Not sure what’s on the menu? Use your phone camera to translate it. Need to get a sentence out to a local that you really don’t know? Let it speak it aloud for you. Literally, the best language app to help communicate in any situation.


Website for Desktop | iPhone | Android

We all learn languages (and anything) in different styles. For some of us, that is perhaps studying a written language course or learning through talking. For others, a more visual-based approach is favoured. So, let me introduce to you perhaps the most chill (yet surprisingly effective) option on this list – sitting back and watching TV!

No, really, stay with me here. As this is such a simple yet clever solution to combine learning a language with something fun which already fits into our spare time. Lingopie doesn’t just bring subtitles to 1000s of hours of TV shows and movies, but the subtitles are clickable. This means that you can pause the show and learn the meaning of any new words while you are watching – you will also be learning the pronunciation from the audio track of the programme. At the end of each episode, you can review the words you clicked on to recap what you have just learned.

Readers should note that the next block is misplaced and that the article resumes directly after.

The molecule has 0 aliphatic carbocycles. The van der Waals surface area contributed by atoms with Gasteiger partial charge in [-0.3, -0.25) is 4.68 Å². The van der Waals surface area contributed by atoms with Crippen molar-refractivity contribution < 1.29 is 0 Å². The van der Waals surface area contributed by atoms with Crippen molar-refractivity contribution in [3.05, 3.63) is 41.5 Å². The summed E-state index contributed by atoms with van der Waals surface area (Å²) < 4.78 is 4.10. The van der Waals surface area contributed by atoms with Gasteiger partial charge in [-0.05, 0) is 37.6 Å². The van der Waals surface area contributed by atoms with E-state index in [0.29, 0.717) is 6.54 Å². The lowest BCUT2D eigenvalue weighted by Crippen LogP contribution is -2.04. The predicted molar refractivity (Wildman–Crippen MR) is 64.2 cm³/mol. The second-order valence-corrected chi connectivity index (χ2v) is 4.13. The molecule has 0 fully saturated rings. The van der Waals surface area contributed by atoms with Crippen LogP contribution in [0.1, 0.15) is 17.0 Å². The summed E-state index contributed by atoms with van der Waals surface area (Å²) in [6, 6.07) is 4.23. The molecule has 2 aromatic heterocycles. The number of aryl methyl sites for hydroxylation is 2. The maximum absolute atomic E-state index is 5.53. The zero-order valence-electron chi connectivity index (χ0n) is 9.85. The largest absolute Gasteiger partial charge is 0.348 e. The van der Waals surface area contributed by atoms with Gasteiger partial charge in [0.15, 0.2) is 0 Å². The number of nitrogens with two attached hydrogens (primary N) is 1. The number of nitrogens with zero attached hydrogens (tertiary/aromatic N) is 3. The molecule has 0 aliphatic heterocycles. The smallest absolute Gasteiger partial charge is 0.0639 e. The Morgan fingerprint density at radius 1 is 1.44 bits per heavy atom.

This is especially great for increasing your word knowledge. Particularly helpful whether you’re a beginner looking to learn new words or more advanced with a grasp of grammar but simply want to expand your vocabulary. With nine different languages to choose from – Spanish, French, German, Italian, Russian, Brazilian Portuguese, Japanese, Korean and English – it’s a beneficial app for those who wish to travel or live in a country that speaks any of these languages. Give the free trial version a go. If you enjoy it, you can continue with the yearly membership, costing around €6 per month. Cheaper than Netflix!